It’s important to set healthy boundaries and state when something isn’t ok for you. Even more, if you a giver. Because the takers usually don’t set boundaries for you. With this exercise, you’ll learn how to set boundaries and make sure they are respected.
Setting healthy boundaries is one of the most important – and hard to do – things you can do for yourself. It’s important because when our needs are overlooked by ourselves or others, we feel a strong sense of discomfort and even rage. And as women, we even learnt how to repress rage and avoid being considered high-maintenance. When this happens, it’s important to acknowledge our feelings and act on them.
Failing in recognising our needs can cost us a lot (believe me, it costed me a burn-out in the past). When we fail in doing so, we experience pain because our needs aren’t meet and we send out a message about how our needs don’t matter and they can be ignored by ourselves and others. You see how nothing good comes from this behaviour.
When we do that, we set the standard for others on how to treat us. This is especially dangerous if you are a generous person with a tendency to give. Because you may meet people that are takers and if you don’t set the limits – and make sure they are respected – you may involuntarily open the door to all sorts of abuse.
I know that setting limits is hard if deep down you doubt about your self-worth and you learnt that you have to make with what comes. That’s why I prepared this exercise for you, to help you to protect yourself and make sure you are surrounded by people who respect you.
SET YOUR LIMITS
The first step to set healthy boundaries is to know your limits. Once you know them, you can protect them and recognise when you are reaching the limit in a situation.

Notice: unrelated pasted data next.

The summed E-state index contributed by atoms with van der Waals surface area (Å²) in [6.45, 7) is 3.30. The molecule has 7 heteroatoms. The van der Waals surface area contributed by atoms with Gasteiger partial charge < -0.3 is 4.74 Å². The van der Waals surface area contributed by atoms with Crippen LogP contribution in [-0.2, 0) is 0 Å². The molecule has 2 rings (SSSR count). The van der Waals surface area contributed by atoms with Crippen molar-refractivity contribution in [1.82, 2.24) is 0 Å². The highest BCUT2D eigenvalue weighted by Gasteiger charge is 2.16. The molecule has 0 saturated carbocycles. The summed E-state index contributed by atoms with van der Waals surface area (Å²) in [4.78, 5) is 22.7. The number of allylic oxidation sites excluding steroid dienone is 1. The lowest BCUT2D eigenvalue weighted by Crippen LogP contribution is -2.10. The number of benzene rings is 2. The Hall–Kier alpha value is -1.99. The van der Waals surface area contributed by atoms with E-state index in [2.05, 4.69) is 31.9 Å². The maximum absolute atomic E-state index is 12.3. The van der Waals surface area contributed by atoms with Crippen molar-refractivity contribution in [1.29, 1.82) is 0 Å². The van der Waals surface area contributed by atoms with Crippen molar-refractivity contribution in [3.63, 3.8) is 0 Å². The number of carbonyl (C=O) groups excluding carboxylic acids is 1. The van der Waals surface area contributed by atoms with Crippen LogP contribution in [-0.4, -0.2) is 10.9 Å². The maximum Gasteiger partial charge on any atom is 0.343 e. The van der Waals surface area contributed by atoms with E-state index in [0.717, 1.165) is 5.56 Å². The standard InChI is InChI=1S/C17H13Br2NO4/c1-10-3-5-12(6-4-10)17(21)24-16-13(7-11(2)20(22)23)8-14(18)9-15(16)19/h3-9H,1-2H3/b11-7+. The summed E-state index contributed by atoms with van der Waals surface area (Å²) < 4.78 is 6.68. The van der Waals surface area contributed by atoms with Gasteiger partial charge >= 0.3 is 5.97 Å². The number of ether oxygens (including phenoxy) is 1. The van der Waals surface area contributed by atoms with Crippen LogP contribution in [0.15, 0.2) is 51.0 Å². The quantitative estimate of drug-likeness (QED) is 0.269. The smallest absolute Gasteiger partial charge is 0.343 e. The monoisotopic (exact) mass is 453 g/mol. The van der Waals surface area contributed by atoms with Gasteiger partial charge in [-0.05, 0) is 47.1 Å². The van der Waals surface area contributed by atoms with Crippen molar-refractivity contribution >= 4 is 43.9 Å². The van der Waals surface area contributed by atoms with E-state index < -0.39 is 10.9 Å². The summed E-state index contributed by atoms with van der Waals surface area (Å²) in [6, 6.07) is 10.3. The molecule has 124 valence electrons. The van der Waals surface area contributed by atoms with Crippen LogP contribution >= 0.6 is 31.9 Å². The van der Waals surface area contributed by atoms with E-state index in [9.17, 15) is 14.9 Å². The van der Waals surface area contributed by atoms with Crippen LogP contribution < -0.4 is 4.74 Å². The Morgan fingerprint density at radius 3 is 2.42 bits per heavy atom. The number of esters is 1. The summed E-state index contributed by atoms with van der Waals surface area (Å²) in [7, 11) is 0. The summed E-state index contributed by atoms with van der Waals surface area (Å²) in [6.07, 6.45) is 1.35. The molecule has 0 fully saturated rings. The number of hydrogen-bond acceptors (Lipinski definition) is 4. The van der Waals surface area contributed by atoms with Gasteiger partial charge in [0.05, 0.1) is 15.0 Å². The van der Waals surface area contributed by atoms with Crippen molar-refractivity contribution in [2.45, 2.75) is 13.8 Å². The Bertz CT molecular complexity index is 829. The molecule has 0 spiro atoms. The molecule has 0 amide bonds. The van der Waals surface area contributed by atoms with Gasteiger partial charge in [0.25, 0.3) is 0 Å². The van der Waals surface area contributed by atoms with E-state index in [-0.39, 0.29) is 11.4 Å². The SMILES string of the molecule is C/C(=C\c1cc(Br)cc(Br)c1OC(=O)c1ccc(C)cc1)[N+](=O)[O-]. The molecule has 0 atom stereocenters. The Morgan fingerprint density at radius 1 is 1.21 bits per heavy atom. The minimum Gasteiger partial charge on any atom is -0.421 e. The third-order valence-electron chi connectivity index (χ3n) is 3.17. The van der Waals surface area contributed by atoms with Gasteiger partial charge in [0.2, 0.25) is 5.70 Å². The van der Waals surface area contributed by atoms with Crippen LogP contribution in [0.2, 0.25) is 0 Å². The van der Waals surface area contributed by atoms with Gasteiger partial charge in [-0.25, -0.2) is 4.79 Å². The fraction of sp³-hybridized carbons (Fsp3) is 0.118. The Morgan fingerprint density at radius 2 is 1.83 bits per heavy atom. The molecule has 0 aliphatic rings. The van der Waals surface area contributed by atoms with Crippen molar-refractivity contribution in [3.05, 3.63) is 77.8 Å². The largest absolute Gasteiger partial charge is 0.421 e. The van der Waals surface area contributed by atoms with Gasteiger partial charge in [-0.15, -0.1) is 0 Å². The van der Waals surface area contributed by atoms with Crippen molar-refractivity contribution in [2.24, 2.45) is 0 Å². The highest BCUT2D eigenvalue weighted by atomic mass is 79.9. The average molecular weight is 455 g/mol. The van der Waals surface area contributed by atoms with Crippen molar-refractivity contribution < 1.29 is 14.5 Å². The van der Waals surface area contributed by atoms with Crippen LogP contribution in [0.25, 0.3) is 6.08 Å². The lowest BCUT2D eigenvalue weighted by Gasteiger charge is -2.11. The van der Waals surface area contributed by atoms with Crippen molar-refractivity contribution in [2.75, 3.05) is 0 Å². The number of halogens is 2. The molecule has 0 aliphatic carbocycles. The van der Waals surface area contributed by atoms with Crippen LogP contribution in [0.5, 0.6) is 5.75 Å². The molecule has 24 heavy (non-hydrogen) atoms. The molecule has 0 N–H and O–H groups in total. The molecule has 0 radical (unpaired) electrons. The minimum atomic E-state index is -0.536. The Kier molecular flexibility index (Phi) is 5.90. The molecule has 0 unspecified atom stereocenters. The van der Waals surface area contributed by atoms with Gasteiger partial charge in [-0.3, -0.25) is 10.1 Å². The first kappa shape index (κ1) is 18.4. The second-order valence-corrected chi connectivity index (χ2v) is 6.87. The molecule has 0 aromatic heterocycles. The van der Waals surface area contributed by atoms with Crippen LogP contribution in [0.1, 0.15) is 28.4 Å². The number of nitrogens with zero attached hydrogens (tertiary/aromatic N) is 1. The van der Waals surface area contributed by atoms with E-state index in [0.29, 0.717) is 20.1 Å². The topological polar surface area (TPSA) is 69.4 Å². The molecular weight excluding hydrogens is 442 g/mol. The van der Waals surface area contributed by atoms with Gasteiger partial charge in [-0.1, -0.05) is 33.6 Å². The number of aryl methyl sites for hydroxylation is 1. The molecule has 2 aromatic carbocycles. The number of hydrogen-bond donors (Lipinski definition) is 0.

- What is for you being treated respectfully?
- What is for you being treated disrespectfully?
- If you focus for a moment on the last time you were treated disrespectfully, how did you feel and what were the alarm bells that rang?
- Was there a message that your body was sending to you and you didn’t listen to it?
- How did you decide to react in that situation and what was the consequence of your decision?
MAKE A DECISION
We make decisions all the time, even when we aren’t conscious about them. It’s important that you make a decision about what’s good and what’s bad for you, for all the aspects of your life.
Select one of the aspects, for instance your professional life. Create a table in your notebook. In the column, write the following aspects of your life:
And in the rows, write your level of tolerance: desired, acceptable, tolerable, intolerable.
Now fill the cells with your level of physical tolerance, emotional tolerance and so on. While doing this exercise, notice when discomfort and resentment start to plug-in: this is the information about the limit. You decide how much discomfort it’s ok for you to feel and how much is not. Once this is done for all the aspects of your life, you’ll easily recognise toxic situations and being aware of what’s happening is the first step to learn new ways to respond.
GIVE YOURSELF PERMISSION
Once you’ve gained some awareness about your limits, you can speak up to ensure others understand where the line is. It’s common to experience fear, guilt or self-doubt and holding yourself back from speaking up for the fear of the consequences. But consider that there’s no good reason to keep having your needs unmet.
Communicating your boundaries to other people is a very important step. It may not be the easiest conversation to have, but you can tune into your feelings and talk about how a specific behaviour crossed a boundary for you. It’s important to focus on how you felt instead of what the other person did, without judging nor attacking. With many people you’ll be able to work out a solution and with others – the ones that are not willing to respect your boundaries – you always have the choice to walk away.
It’s time to make yourself important for you. I hope this helped.